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Steve Jobs, Apple Founder, Computer Pioneer, Dies

Steve Jobs pioneered the personal computer industry  and created such products as iTunes, iPads and iPhones.

Steve Jobs pioneered the personal computer industry and created such products as iTunes, iPads and iPhones.

Steve Jobs, who helped launch the computer revolution with his innovative, offbeat Apple Macintosh computers and later extended that revolution to phones and music, has died of pancreatic cancer. He was 56.

His passing comes after a long illness that included a liver transplant. He led his company through a rebirth after it was cornered with a small slice of the computer market by rival Microsoft.

In June, Apple’s market value exceed both Microsoft and Intel combined. Apple was valued at $317.6 billion compared with Microsoft’s market cap of $201.59 billion and Intel’s value of $115.21 billion, for a total $316.8 billion.

In September, Apple’s market value of $371 billion exceeded Exxon Mobil’s $362 billion valuation by almost $10 billion, making it the world’s most valuable company.

Jobs finally handed over the reins of his company on August 24, citing medical reasons. The company announced his death this evening (Oct. 5).

It all began in the late 1970s. Jobs and Apple co-founder Steve Wozniak and others developed and marketed one of the first commercially successful lines of personal computers, the Apple II series.

In the early 1980s, Jobs was among the first to see the commercial potential of Xerox PARC’s mouse-driven graphical user interface, which led to the creation of the Macintosh and gave birth to the ubiquitous computer mouse.

At the same time, Bill Gates and Paul Allen, both skilled computer programmers, came up with their own revolutionary project, the DOS computer disc operating system, which later yielded the company’s Windows computer software.

Unlike Jobs, Gates and Allen left the computer building to others. Instead they licensed their operating system and Windows soon came to dominate the computer market.

But Apple doggedly held on through a period of turmoil that saw Jobs leave the company in a power struggle with the board of directors in 1985.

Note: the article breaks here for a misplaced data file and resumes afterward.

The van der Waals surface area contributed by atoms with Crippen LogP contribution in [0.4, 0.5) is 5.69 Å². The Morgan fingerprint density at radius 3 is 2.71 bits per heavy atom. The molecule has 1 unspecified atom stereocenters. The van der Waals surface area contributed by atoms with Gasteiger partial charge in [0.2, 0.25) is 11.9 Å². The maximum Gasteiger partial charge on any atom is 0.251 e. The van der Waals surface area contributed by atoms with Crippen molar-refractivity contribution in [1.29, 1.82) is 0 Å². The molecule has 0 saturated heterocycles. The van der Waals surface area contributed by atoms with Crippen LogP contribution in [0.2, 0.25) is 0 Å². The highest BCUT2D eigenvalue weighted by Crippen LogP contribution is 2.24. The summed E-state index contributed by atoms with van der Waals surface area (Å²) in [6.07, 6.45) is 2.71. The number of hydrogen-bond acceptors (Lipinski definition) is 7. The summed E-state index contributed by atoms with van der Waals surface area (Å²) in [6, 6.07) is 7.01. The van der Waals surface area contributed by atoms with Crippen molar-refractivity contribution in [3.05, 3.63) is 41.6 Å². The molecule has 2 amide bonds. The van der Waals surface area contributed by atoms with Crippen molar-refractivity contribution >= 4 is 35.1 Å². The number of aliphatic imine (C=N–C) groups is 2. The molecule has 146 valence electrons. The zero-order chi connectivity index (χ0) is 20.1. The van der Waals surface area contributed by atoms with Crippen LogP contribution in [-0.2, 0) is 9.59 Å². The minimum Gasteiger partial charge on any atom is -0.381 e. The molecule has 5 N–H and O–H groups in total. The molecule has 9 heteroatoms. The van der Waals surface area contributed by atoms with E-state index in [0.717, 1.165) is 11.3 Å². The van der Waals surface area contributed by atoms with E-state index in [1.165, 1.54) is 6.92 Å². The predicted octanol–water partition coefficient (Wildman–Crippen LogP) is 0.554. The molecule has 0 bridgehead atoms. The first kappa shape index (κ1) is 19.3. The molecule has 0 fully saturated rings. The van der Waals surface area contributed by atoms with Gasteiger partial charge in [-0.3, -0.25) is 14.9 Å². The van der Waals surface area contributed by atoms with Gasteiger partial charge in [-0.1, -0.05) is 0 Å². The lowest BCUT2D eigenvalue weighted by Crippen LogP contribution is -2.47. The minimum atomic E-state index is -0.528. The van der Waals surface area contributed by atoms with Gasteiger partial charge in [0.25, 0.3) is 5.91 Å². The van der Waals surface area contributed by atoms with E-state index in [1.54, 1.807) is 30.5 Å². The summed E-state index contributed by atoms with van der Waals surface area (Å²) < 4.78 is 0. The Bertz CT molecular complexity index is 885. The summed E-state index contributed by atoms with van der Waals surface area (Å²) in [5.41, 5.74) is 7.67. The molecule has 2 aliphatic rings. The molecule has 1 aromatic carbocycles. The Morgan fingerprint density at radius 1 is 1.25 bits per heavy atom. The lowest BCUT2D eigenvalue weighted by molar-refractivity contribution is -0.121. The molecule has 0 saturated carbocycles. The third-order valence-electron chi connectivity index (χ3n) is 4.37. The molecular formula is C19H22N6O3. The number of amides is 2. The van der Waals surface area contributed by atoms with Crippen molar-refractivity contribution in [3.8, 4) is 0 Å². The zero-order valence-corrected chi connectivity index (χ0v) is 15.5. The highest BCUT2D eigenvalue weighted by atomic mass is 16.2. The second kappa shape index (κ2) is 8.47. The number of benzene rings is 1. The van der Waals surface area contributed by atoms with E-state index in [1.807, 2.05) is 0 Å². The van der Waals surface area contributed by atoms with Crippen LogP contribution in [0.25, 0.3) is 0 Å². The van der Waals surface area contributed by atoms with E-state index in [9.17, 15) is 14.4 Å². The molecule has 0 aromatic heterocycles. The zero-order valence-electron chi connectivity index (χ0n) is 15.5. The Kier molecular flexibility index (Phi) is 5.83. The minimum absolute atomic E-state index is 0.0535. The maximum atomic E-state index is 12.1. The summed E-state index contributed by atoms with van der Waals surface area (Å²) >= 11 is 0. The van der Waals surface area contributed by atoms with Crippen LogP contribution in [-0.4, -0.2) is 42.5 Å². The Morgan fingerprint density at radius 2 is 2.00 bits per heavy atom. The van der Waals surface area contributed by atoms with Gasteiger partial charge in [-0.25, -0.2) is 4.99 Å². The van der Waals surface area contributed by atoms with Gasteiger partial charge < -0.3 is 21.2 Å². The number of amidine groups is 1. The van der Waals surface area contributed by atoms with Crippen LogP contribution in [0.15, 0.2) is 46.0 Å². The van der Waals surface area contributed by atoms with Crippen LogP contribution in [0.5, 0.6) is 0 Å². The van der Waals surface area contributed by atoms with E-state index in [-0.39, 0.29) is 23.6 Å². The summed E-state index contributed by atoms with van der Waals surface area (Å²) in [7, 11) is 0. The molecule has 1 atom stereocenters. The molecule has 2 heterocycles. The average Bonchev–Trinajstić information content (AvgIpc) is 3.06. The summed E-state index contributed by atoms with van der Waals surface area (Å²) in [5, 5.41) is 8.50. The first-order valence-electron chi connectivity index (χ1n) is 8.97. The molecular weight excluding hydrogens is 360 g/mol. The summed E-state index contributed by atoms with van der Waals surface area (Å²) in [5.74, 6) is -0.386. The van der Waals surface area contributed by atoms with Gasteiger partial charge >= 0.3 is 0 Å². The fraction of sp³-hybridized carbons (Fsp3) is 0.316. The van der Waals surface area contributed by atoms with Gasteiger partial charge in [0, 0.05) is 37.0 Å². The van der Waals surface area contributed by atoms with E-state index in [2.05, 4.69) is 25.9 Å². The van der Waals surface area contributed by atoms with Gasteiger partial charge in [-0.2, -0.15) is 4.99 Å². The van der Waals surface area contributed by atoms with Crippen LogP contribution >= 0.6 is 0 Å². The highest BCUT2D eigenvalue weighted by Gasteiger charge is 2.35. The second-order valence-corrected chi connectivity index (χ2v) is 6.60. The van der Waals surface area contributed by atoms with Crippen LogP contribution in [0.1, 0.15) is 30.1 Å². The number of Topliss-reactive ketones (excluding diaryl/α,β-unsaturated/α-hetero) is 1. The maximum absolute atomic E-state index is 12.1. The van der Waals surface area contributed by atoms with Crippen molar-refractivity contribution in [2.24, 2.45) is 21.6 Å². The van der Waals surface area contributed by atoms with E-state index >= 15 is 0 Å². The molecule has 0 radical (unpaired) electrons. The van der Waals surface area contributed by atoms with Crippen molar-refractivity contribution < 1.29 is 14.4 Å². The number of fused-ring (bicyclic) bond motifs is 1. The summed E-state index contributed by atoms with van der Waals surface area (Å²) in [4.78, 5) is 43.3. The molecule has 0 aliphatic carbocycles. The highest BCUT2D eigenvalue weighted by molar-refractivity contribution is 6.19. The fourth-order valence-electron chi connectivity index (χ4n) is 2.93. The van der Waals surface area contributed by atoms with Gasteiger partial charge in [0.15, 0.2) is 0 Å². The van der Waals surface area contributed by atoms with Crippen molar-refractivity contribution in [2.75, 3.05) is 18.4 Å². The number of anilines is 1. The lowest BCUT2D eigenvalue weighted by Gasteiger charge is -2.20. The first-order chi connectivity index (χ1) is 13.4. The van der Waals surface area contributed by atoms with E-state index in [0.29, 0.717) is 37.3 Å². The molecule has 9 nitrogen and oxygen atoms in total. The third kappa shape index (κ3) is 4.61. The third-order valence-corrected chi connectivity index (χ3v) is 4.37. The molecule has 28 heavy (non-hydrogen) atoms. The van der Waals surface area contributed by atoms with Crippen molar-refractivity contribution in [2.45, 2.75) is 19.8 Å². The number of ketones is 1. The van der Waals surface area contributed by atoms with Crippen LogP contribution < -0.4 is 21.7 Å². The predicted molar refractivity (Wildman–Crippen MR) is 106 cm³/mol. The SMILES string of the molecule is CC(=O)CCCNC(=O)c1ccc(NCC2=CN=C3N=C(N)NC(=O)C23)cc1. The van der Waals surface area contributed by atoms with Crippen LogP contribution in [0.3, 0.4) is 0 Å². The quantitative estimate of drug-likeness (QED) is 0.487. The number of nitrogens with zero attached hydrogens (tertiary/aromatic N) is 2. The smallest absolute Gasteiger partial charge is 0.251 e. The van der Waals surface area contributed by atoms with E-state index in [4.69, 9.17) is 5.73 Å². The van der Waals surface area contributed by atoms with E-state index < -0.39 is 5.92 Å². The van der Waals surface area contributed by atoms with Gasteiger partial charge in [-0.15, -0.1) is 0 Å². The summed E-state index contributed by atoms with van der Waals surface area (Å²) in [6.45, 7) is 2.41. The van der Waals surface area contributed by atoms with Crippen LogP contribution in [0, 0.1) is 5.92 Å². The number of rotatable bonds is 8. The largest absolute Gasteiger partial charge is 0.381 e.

Jobs founded his own computer company called NeXT, specializing in business and education markets. It was a time when Apple languished and some thought the company might eventually fade away.

But in 1996, the rift between Jobs and the company he founded was healed and he rejoined Apple as chief executive, a position he held until his health forced him to resign this year.

Jobs immediately began looking for ways to expand Apple’s brand and its unique approach to computer technology.

The introduction of the iPod portable music player, iTunes digital music software and the iTunes Store put the company at the forefront of the digital music revolution.

The iPod become a case study of destructive technological innovation and has helped cripple the music industry, which once dominated by selling high-priced CDs. Apple controls more than 70 percent of the digital music market.

Jobs took another innovation, emerging touch-screen technology, and launched the iPad tablet computer and the iPhone. Both dominate their markets.

He also extended his influence into movie making in 1986 when The Graphics Group (later renamed Pixar) from Lucasfilm’s computer graphics division for $10 million.

He partnered with Disney to produce a number of computer-animated feature films, including “Toy Story,” “A Bug’s Life,” and “Finding Nemo,” ultimately winning three Oscars for best animated feature.

He was known for his aggressive and demanding management style, and was once branded Silicon Valley’s biggest egomaniac.

Nonetheless, he won millions of fans and amassed a fortune said to exceed $8 billion.

In mid-2004, Jobs publicly revealed that he had been diagnosed with a cancerous tumor in his pancreas. Normally always fatal, Jobs’ cancer was a less aggressive version that gave him some hope of remission.

He kept his health condition largely confidential until his body, always thin, started looking painfully emaciated.

Speculation about his health began in earnest in 2006 after he appeared listless and tired at a MacWorld convention.

In April 2009, Jobs underwent a liver transplant at Methodist University Hospital Transplant Institute in Memphis, Tenn., an obvious sign that his cancer had spread to other organs.

He was a tireless advocate for innovation. He never hesitated to challenge the status quo and never lost his faith, drive or vision for advancing society through ground-breaking products.

“There’s an old Wayne Gretzky quote that I love,” he once said. “‘I skate to where the puck is going to be, not where it has been.’ And we’ve always tried to do that at Apple. Since the very very beginning. And we always will.”

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